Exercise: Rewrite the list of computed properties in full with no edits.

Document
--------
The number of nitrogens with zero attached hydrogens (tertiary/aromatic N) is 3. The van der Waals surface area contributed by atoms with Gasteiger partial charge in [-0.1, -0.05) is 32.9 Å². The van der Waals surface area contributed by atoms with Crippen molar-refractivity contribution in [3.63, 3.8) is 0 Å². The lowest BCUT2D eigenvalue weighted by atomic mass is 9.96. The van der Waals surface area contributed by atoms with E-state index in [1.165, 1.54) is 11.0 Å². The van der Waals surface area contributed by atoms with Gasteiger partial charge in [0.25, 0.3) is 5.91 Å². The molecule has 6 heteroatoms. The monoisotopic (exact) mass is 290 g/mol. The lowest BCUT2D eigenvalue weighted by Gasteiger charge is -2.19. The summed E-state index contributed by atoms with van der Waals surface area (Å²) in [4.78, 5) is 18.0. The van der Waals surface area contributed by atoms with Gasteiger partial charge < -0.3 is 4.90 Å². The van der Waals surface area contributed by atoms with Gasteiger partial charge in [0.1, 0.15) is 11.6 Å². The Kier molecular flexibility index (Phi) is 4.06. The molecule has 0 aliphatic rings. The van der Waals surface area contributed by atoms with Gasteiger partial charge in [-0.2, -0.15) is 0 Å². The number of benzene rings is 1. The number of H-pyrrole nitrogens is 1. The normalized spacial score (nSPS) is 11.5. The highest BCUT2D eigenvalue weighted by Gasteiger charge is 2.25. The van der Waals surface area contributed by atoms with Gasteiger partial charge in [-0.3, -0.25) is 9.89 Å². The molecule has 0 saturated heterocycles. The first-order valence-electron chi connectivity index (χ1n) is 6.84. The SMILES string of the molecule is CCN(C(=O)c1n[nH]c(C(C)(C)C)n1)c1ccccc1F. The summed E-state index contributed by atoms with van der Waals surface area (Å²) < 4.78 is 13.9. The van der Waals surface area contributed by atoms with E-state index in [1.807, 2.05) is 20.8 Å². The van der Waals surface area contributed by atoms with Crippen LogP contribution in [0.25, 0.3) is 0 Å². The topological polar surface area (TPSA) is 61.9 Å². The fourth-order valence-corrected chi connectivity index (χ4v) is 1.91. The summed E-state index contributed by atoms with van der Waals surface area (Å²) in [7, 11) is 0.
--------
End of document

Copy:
The number of nitrogens with zero attached hydrogens (tertiary/aromatic N) is 3. The van der Waals surface area contributed by atoms with Gasteiger partial charge in [-0.1, -0.05) is 32.9 Å². The van der Waals surface area contributed by atoms with Crippen molar-refractivity contribution in [3.63, 3.8) is 0 Å². The lowest BCUT2D eigenvalue weighted by atomic mass is 9.96. The van der Waals surface area contributed by atoms with E-state index in [1.165, 1.54) is 11.0 Å². The van der Waals surface area contributed by atoms with Gasteiger partial charge in [0.25, 0.3) is 5.91 Å². The molecule has 6 heteroatoms. The monoisotopic (exact) mass is 290 g/mol. The lowest BCUT2D eigenvalue weighted by Gasteiger charge is -2.19. The summed E-state index contributed by atoms with van der Waals surface area (Å²) in [4.78, 5) is 18.0. The van der Waals surface area contributed by atoms with Gasteiger partial charge < -0.3 is 4.90 Å². The van der Waals surface area contributed by atoms with Gasteiger partial charge in [0.1, 0.15) is 11.6 Å². The Kier molecular flexibility index (Phi) is 4.06. The molecule has 0 aliphatic rings. The van der Waals surface area contributed by atoms with Gasteiger partial charge in [-0.2, -0.15) is 0 Å². The number of benzene rings is 1. The number of H-pyrrole nitrogens is 1. The normalized spacial score (nSPS) is 11.5. The highest BCUT2D eigenvalue weighted by Gasteiger charge is 2.25. The van der Waals surface area contributed by atoms with Gasteiger partial charge in [-0.3, -0.25) is 9.89 Å². The molecule has 0 saturated heterocycles. The first-order valence-electron chi connectivity index (χ1n) is 6.84. The SMILES string of the molecule is CCN(C(=O)c1n[nH]c(C(C)(C)C)n1)c1ccccc1F. The summed E-state index contributed by atoms with van der Waals surface area (Å²) < 4.78 is 13.9. The van der Waals surface area contributed by atoms with E-state index in [1.807, 2.05) is 20.8 Å². The van der Waals surface area contributed by atoms with Crippen LogP contribution in [0.25, 0.3) is 0 Å². The topological polar surface area (TPSA) is 61.9 Å². The fourth-order valence-corrected chi connectivity index (χ4v) is 1.91. The summed E-state index contributed by atoms with van der Waals surface area (Å²) in [7, 11) is 0.